Influence of Pulsed Electric Field Protocols on the Reversible Permeabilization of Rucola Leaves
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Reversible electropermeabilization of plant tissues with heterogeneous structure represents a technological challenge as the response of the different structures within the same specimen to the application of electric field may differ due to different cell sizes, extracellular space configurations, and electrical properties. The influence of five different pulsed electric field protocols with different pulse polarity, number of pulses (25, 50, 75, 100, 250, and 500), and intervals between pulses (no intervals and 1- and 2-ms intervals) on the reversible permeabilization of rucola (Eruca sativa) leaves was investigated. The electric field intensity was 600 V/cm. Electrical resistance of the bulk tissue was measured before and after electroporation, and propidium iodide was used to analyze the electroporation at the surface of the leaf. Leaf viability was assessed from survival in storage, and cell viability was investigated with fluorescein diacetate. Results indicate that the viability of the leaves could not be predicted by measurements of electrical resistance or permeabilization levels of the leaf surface. Higher survival rate was demonstrated when applying bipolar pulses compared with monopolar pulses, but the latter proved to be more effective than bipolar pulses for permeabilizing the surface of the leaves. Longer intervals between bipolar pulses resulted in increased viability preservation, while the number of electroporated cells on the leaf surface was comparable for all tested protocols.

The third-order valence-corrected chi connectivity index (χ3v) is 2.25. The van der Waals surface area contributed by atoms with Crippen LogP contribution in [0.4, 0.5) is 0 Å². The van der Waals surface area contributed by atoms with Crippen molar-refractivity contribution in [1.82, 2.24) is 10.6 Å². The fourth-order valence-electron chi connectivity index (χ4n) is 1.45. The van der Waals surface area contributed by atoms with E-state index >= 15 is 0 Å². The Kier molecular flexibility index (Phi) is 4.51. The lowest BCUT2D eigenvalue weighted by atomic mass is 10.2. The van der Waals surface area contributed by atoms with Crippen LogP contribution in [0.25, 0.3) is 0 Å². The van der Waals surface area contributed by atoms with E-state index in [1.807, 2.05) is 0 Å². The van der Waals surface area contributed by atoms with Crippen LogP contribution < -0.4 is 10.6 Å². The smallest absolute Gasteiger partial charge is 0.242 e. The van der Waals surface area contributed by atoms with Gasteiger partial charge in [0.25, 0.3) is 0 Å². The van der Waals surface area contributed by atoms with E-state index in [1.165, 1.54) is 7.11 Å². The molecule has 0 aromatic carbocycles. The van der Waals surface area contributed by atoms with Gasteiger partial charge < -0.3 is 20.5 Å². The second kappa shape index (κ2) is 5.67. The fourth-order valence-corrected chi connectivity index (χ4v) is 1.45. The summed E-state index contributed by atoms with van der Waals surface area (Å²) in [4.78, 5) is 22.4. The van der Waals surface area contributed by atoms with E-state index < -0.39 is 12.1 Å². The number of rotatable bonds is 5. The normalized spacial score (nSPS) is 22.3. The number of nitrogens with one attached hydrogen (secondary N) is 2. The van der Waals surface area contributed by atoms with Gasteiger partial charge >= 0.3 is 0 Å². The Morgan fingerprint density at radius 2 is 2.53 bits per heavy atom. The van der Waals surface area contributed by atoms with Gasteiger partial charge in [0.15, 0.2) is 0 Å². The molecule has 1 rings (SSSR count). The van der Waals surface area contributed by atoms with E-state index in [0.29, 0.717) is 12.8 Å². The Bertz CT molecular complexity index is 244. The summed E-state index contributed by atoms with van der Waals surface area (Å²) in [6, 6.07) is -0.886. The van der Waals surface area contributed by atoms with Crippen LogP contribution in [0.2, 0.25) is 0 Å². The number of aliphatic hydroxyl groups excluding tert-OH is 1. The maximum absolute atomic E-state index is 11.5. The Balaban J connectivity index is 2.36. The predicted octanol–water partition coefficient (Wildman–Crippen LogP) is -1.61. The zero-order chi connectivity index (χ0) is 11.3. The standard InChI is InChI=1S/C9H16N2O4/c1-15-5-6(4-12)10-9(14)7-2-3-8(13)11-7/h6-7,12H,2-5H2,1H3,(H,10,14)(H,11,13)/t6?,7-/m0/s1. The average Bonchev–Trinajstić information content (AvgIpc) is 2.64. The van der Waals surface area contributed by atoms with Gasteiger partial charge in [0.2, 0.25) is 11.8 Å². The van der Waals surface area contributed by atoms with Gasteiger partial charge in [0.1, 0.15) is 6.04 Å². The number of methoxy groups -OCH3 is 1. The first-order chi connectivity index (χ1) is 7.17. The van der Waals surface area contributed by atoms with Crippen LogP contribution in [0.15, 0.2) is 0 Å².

KeywordsPlant tissue Electroporation Electrical resistance Survival
The research leading to these results received funding from the European Community’s Seventh Framework Program (FP7/2007-2013) under grant agreement no. 245280, also known under the acronym PRESERF.
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